and requires
 additional memory allocations to create the array, but you'll 
 have its length
 without having to iterate over it multiple times).

 2. Use std.range.walkLength to get the length of the range. If 
 a range has a
 length property, then walkLength just returns that, otherwise 
 it iterates over
 the whole range and counts its elements. So, you won't get 
 extra memory
 allocations, but you'll have to iterate over the range twice.

 3. Simply count up the number of elements as you iterate over 
 them and _then_
 print out the length.

 Also, theres no need to convert s to a string like that. If you 
 were saving
 the string or needed an actual string instead of char[], then 
 that would make
 sense, but you're just splitting it and then converting it to a 
 number. char[]
 will work just fine for that. So, something like this would 
 probably be better

to remove leading/trailing whitespace and I was getting syntax errors when I called strip() on the char[]. Just calling split works as you say.
 import std.conv;
 import std.stdio;
 import std.string;

 void main()
 {
     real[] numbers_read;
     size_t line_count = 0;

     auto f = std.stdio.File("test.txt", "r");
     foreach(line; f.byLine())
     {
         line = strip(line);
         auto parts = std.array.splitter(line);
         size_t length = 0;

         foreach(p; parts)
         {
             numbers_read ~= to!real(p);
             ++length;
         }

         writeln("There are ", length, " numbers in line ", 
 ++line_count);
     }
 }

 If you aren't familiar with ranges, then read this

 http://ddili.org/ders/d.en/ranges.html

 But ranges are used quite heavily in Phobos, so you should be 
 familiar with
 them if you intend to use D.

 - Jonathan M Davis

Sep 18 2012
prev sibling next sibling parent Jonathan M Davis <jmdavisProg gmx.com> writes:
On Wednesday, September 19, 2012 05:36:36 Craig Dillabaugh wrote:
 Thanks, a few others have pointed that out to me too.  But as a D
 newbie how would I have any clue what splitter returns since the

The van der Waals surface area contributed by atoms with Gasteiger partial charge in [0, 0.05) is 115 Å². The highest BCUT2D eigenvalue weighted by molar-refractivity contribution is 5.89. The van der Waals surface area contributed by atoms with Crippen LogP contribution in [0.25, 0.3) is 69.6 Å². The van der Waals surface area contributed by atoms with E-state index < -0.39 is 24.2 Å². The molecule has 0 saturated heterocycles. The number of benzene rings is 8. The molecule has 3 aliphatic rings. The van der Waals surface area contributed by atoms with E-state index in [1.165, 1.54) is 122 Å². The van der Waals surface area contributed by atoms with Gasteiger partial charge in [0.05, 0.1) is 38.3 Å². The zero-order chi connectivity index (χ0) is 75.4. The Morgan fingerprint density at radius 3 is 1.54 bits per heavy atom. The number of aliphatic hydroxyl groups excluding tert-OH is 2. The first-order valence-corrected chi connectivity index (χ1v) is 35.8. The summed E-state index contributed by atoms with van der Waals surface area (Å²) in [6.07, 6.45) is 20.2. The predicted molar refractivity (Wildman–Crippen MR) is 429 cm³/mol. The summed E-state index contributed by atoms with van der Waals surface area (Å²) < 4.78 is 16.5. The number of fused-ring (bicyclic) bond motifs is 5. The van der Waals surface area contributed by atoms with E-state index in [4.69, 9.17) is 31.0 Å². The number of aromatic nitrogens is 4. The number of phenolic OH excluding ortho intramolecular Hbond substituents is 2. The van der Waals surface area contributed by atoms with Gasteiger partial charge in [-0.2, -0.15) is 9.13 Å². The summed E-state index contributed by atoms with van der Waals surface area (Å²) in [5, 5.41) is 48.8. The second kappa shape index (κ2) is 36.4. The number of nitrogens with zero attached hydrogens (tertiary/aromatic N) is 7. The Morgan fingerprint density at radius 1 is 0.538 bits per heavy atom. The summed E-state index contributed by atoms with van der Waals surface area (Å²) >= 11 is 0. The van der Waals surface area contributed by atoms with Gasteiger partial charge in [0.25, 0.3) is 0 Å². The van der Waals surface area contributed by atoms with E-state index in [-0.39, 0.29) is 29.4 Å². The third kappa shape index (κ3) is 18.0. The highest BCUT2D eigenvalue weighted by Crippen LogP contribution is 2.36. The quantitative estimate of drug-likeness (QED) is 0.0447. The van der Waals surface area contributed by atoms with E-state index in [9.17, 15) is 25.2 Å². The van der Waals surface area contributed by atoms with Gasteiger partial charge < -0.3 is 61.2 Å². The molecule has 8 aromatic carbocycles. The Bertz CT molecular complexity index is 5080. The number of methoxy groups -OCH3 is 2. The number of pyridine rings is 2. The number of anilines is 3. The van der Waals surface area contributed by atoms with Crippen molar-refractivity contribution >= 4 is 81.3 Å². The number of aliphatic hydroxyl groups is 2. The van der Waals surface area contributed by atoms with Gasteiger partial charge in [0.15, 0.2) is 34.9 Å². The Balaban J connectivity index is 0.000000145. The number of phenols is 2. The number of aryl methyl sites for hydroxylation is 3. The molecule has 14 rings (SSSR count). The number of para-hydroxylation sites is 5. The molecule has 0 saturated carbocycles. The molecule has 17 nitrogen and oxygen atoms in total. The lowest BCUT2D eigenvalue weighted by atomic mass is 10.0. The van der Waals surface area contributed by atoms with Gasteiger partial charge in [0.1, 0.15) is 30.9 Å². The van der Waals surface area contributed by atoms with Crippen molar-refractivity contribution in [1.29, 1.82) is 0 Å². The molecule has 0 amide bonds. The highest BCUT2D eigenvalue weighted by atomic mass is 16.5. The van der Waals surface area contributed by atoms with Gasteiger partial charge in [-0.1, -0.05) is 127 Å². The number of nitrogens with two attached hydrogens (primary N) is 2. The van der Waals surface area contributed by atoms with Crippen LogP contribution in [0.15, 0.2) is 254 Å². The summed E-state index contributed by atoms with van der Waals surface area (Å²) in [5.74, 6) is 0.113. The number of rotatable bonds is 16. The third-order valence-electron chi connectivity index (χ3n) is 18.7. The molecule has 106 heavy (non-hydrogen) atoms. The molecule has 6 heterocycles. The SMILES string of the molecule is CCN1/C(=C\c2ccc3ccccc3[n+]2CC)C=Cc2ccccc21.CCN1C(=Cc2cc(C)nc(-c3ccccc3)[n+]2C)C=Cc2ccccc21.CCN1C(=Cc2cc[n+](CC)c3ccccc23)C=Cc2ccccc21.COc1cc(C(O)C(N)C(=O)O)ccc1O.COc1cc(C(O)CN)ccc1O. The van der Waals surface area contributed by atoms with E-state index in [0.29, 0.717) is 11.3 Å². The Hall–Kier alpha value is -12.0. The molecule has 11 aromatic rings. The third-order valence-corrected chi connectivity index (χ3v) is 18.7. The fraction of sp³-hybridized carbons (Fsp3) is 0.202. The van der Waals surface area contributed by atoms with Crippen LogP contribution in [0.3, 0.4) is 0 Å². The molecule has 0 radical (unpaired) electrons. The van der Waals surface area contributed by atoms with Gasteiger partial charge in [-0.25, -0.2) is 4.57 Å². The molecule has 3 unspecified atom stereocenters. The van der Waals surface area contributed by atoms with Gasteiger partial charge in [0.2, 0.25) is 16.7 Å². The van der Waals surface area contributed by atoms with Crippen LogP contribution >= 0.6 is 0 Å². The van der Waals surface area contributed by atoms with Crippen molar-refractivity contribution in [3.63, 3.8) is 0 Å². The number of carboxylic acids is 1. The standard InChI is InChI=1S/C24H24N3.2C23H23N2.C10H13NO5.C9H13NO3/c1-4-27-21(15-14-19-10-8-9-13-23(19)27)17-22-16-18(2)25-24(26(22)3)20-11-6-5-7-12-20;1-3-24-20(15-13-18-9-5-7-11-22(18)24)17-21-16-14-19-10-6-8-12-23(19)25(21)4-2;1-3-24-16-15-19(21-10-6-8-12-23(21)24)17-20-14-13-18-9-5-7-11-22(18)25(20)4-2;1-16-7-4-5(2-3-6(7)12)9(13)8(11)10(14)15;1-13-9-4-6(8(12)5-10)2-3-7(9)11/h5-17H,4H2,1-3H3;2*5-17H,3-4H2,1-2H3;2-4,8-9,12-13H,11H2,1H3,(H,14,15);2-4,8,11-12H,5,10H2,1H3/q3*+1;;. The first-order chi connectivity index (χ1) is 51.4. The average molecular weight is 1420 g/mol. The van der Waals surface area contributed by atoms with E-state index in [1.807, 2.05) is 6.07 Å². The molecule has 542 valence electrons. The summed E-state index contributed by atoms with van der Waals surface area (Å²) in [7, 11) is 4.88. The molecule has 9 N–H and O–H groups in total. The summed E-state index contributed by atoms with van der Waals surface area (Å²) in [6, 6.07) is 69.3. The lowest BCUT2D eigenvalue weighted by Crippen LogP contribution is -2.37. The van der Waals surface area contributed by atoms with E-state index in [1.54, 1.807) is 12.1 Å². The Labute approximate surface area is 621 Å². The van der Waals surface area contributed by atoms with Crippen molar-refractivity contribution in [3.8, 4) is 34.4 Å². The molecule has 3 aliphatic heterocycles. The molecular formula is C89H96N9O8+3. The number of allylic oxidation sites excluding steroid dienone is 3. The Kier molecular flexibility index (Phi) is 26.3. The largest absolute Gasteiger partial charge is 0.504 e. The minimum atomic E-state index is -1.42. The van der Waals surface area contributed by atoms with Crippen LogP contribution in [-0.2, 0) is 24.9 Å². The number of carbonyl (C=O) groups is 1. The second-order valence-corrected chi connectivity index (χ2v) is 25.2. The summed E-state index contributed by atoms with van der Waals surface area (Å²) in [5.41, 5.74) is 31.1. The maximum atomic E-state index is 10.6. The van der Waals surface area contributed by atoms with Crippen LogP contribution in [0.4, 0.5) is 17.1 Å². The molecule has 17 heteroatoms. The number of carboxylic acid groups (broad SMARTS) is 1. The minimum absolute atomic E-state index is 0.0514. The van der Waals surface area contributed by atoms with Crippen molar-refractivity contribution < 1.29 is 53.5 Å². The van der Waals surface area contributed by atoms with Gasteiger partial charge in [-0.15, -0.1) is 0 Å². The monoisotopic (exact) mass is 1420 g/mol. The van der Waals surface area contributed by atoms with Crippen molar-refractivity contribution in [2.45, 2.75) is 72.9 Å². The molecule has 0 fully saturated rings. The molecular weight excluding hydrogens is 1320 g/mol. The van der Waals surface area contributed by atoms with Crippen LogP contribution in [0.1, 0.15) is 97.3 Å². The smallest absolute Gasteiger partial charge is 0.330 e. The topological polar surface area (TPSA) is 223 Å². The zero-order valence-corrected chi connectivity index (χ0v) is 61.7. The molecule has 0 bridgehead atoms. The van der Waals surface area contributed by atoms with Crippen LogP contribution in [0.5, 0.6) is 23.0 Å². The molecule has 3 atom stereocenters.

return type is auto?

The documentation says that it returns a range. Presumably then, the problem is that you're not familiar with ranges, and that needs to be handled better. We really need a proper article/tutorial on the main site which explains them, and we don't. But I don't know what we'd do differently in the documentation for functions in general. Ranges are a concept that are used quite heavily in Phobos, and it wouldn't make sense to try and explain them for every function that uses them.
 The is an example in the docs.
 
 auto a = " a     bcd   ef gh ";
 assert(equal(splitter(a), ["", "a", "bcd", "ef", "gh"][]));

It would have used == if it were an array. equal operates on ranges, so if it's used, odds are that the types on the right and left sides are different.
 I guessed that since the return of splitter was equal to :
 ["", "a", "bcd", "ef", "gh"][]
 it was returning some sort of 2D array!
 
 When a function returns an 'auto' in the Phobos is this generally
 indicative of the return value being a range?

That's the most common, but it's not always the case. It will usually say in the documentation though (and if you're familiar with ranges, it's generally fairly obvious if the return type is a range just based on what the function is doing), and in this case it does.
 I think my problem was that I was trying to call strip on it first
 to remove leading/trailing whitespace and I was getting syntax
 errors when I called strip() on the char[]. Just calling split works as
 you say.

strip works just fine on a char[]. I don't know why you were having problems with it. Maybe you're using an older release of the compiler and strip used to take a string rather than being templated on character type? I don't know. If you're on 2.060 though, strip should work just fine with char[]. - Jonathan M Davis
Sep 18 2012
prev sibling next sibling parent "Craig Dillabaugh" <cdillaba cg.scs.carleton.ca> writes: